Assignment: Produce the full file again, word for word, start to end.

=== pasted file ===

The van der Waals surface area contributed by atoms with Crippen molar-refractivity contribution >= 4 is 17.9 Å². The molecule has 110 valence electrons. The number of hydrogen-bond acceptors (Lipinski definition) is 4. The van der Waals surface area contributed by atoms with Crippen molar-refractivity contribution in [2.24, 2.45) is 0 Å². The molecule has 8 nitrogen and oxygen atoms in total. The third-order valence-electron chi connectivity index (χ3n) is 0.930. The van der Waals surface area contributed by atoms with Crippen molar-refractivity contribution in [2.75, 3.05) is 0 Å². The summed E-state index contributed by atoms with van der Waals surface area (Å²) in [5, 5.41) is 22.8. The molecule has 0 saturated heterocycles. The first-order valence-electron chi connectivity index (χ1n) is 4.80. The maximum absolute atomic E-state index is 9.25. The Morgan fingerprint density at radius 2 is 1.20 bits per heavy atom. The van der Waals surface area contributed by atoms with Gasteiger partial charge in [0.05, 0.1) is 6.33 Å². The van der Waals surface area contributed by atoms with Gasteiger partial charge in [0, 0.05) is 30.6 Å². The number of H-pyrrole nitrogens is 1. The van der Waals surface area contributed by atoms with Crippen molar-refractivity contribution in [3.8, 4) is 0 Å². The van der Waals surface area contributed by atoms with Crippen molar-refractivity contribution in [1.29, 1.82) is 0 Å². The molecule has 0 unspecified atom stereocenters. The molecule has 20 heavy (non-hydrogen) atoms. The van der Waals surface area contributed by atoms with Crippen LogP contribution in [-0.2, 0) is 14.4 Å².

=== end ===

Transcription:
The van der Waals surface area contributed by atoms with Crippen molar-refractivity contribution >= 4 is 17.9 Å². The molecule has 110 valence electrons. The number of hydrogen-bond acceptors (Lipinski definition) is 4. The van der Waals surface area contributed by atoms with Crippen molar-refractivity contribution in [2.24, 2.45) is 0 Å². The molecule has 8 nitrogen and oxygen atoms in total. The third-order valence-electron chi connectivity index (χ3n) is 0.930. The van der Waals surface area contributed by atoms with Crippen molar-refractivity contribution in [2.75, 3.05) is 0 Å². The summed E-state index contributed by atoms with van der Waals surface area (Å²) in [5, 5.41) is 22.8. The molecule has 0 saturated heterocycles. The first-order valence-electron chi connectivity index (χ1n) is 4.80. The maximum absolute atomic E-state index is 9.25. The Morgan fingerprint density at radius 2 is 1.20 bits per heavy atom. The van der Waals surface area contributed by atoms with Gasteiger partial charge in [0.05, 0.1) is 6.33 Å². The van der Waals surface area contributed by atoms with Gasteiger partial charge in [0, 0.05) is 30.6 Å². The number of H-pyrrole nitrogens is 1. The van der Waals surface area contributed by atoms with Crippen molar-refractivity contribution in [3.8, 4) is 0 Å². The van der Waals surface area contributed by atoms with Crippen molar-refractivity contribution in [1.29, 1.82) is 0 Å². The molecule has 0 unspecified atom stereocenters. The molecule has 20 heavy (non-hydrogen) atoms. The van der Waals surface area contributed by atoms with Crippen LogP contribution in [-0.2, 0) is 14.4 Å².